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GB: Tell us a bit about your previous work at Black Isle Studios and your role during the development of Planescape: Torment.
Chris: Well, before Torment (and during Torment), I was working on Fallout 2 as a designer, and occasionally doing some work on other Interplay titles (mostly pick-up work here and there on Starfleet Academy, Conquest of the New World, Die by the Sword, plus various AD&D titles that kept getting flushed), then I got a sudden promotion to lead designer for the Planescape PC RPG (we also had a console one planned at the same time, but that got scrapped along the way). It was hard to juggle a lot of the lead design tasks all at once, and I was pretty new at the role, so I made a lot of mistakes. Interplay was also taking its financial downturn around that time, and we were in a hurry to get out a lot of our projects in order to prevent layoffs, so nothing really spurs you to develop faster than knowing if you don't get the project out, your friend down the hall is going to get the axe. Of course, those people all got laid off or quit anyway, so for all I know, we may have actually prevented them from going to a better place in the end. Sigh. Who knows.
Life's better at Obsidian, though, and we got a number of our crew from Planescape back, which is incredibly nice. I wasn't sure if we'd ever have a chance to work together again, but we have a number of the artists, the lead artist, the lead programmer, and the lead designer all here, so it makes me think happy thoughts.
GB: What was your initial reaction when you first heard that Black Isle Studios would be developing an RPG based in the Planescape campaign setting? Did you immediately realize the potential such a unique setting could have?
Chris: A little confused, we weren't too familiar with the setting. Once we learned what the premise was, though, we were pretty excited - it seemed to be a very non-generic fantasy world, and it seemed cool to play around with. We weren't sure how to translate some of the ideas into a game system, so we just chose a direction and went in it. Also, the setting allowed us (and encouraged us) to take departures from D&D, so we were able to play around with character advancement, immortality, special powers, and a whole range of races and characters you probably would be hard-pressed to see in other games.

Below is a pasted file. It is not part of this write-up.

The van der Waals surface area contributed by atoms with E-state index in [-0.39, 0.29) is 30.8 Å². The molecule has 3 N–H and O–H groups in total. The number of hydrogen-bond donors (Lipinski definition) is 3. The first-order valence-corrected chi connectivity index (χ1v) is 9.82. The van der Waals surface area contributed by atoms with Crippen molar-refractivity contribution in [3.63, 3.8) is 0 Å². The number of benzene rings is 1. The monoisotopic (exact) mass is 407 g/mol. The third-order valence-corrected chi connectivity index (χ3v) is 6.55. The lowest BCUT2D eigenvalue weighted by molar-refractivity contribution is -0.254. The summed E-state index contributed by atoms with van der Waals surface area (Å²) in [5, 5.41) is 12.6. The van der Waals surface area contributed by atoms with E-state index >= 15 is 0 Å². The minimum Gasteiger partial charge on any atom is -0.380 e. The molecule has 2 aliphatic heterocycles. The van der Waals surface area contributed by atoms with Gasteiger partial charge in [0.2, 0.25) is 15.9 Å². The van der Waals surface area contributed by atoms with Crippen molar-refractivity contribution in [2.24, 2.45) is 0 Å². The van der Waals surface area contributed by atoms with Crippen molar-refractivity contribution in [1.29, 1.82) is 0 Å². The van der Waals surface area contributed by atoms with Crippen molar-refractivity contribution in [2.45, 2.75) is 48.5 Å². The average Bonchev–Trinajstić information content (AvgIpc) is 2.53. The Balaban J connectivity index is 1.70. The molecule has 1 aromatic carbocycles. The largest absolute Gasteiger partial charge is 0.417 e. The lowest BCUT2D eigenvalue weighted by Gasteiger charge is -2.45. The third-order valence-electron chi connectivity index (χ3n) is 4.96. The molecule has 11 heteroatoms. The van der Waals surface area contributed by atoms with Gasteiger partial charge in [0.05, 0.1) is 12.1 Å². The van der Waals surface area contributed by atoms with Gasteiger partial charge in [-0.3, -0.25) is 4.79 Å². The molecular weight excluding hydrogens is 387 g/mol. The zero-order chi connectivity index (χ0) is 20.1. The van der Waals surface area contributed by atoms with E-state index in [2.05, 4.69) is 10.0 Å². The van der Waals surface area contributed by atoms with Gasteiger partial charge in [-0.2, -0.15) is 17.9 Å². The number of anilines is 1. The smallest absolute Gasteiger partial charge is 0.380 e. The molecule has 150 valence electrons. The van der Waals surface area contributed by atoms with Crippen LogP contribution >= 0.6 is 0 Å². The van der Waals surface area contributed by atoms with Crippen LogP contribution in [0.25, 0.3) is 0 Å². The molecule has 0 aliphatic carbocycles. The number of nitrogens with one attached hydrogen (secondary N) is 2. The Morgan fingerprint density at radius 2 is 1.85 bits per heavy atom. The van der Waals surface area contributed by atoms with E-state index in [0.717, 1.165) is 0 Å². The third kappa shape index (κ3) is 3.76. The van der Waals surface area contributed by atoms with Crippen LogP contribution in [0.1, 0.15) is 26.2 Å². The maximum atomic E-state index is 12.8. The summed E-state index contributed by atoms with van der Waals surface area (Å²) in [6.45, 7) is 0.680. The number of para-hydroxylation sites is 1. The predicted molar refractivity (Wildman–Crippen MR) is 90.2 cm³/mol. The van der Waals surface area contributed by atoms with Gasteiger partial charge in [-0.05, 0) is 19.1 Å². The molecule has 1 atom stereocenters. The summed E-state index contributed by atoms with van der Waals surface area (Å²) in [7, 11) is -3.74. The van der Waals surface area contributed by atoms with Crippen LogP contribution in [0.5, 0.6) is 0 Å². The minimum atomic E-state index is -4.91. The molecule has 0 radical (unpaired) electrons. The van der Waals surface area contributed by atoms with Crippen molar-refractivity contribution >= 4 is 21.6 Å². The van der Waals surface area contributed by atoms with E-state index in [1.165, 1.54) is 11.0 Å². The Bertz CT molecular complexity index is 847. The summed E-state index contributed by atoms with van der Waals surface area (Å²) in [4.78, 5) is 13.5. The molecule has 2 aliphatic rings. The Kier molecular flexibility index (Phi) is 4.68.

GB: Before starting on Torment, how familiar were you with the Planescape setting? Did you have to do a lot of reading and other research before becoming involved with the game?
Chris: I didn't know anything about it, to be honest, so the first order of business was to read every module and book I could get my hands on. There weren't nearly as many as you need to go through to do Star Wars research (like for Star Wars: Knights of the Old Republic II: The Sith Lords), but there was enough to keep me occupied. I think I still have those modules and books boxed up in a backroom somewhere, with all the modules with scribbles and barely-decipherable notes in them.
GB: What was it like to be a part of the Planescape: Torment development team on a day-to-day basis and what was the general "mood" of the development team as the game progressed? Any fond memories you can share with us?
Chris: It was mostly stress to get things done, plus the stress of coming off finishing up Fallout 2 and immediately going into crunch again. For any specific moments, I recall having a haiku war with Colin McComb one day, then the next trying to explain the concept of the pregnant alley to one our marketing folks. I also recall the creation of the test character we still use at Obsidian - the amazing "Testocles," and of course, meeting Sheena Easton. She's super cool and did a great job with Annah. She told us stories about getting mistaken for Clint Eastwood's daughter occasionally which were pretty funny.